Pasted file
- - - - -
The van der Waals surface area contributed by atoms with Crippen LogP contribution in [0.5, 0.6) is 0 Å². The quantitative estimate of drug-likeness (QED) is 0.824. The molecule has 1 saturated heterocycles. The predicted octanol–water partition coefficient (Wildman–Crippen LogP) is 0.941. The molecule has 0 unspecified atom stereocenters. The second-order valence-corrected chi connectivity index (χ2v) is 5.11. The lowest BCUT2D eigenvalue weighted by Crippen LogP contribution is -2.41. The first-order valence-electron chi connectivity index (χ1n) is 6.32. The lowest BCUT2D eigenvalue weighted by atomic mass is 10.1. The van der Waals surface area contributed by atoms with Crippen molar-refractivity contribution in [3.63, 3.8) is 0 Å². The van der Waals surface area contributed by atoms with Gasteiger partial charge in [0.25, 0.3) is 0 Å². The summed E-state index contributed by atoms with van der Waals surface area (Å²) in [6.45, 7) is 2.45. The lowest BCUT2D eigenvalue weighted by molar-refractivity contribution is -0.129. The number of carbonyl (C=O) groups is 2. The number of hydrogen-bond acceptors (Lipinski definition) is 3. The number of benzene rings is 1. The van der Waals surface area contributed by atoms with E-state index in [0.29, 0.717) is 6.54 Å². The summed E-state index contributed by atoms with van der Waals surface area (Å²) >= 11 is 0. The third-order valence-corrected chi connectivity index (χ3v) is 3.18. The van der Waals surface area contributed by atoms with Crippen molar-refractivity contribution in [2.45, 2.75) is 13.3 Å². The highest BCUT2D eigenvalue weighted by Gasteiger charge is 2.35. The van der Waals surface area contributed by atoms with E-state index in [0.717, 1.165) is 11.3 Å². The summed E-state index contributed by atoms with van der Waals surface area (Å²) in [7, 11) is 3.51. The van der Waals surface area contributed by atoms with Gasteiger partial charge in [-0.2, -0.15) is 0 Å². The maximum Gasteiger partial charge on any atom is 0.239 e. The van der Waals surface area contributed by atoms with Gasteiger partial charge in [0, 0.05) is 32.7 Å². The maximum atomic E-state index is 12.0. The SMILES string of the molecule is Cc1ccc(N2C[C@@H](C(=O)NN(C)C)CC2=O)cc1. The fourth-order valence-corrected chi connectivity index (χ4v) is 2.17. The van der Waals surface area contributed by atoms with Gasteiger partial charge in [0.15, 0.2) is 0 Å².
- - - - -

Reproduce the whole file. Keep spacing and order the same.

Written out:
The van der Waals surface area contributed by atoms with Crippen LogP contribution in [0.5, 0.6) is 0 Å². The quantitative estimate of drug-likeness (QED) is 0.824. The molecule has 1 saturated heterocycles. The predicted octanol–water partition coefficient (Wildman–Crippen LogP) is 0.941. The molecule has 0 unspecified atom stereocenters. The second-order valence-corrected chi connectivity index (χ2v) is 5.11. The lowest BCUT2D eigenvalue weighted by Crippen LogP contribution is -2.41. The first-order valence-electron chi connectivity index (χ1n) is 6.32. The lowest BCUT2D eigenvalue weighted by atomic mass is 10.1. The van der Waals surface area contributed by atoms with Crippen molar-refractivity contribution in [3.63, 3.8) is 0 Å². The van der Waals surface area contributed by atoms with Gasteiger partial charge in [0.25, 0.3) is 0 Å². The summed E-state index contributed by atoms with van der Waals surface area (Å²) in [6.45, 7) is 2.45. The lowest BCUT2D eigenvalue weighted by molar-refractivity contribution is -0.129. The number of carbonyl (C=O) groups is 2. The number of hydrogen-bond acceptors (Lipinski definition) is 3. The number of benzene rings is 1. The van der Waals surface area contributed by atoms with E-state index in [0.29, 0.717) is 6.54 Å². The summed E-state index contributed by atoms with van der Waals surface area (Å²) >= 11 is 0. The third-order valence-corrected chi connectivity index (χ3v) is 3.18. The van der Waals surface area contributed by atoms with Crippen molar-refractivity contribution in [2.45, 2.75) is 13.3 Å². The highest BCUT2D eigenvalue weighted by Gasteiger charge is 2.35. The van der Waals surface area contributed by atoms with E-state index in [0.717, 1.165) is 11.3 Å². The summed E-state index contributed by atoms with van der Waals surface area (Å²) in [7, 11) is 3.51. The van der Waals surface area contributed by atoms with Gasteiger partial charge in [-0.2, -0.15) is 0 Å². The maximum Gasteiger partial charge on any atom is 0.239 e. The van der Waals surface area contributed by atoms with Gasteiger partial charge in [0, 0.05) is 32.7 Å². The maximum atomic E-state index is 12.0. The SMILES string of the molecule is Cc1ccc(N2C[C@@H](C(=O)NN(C)C)CC2=O)cc1. The fourth-order valence-corrected chi connectivity index (χ4v) is 2.17. The van der Waals surface area contributed by atoms with Gasteiger partial charge in [0.15, 0.2) is 0 Å².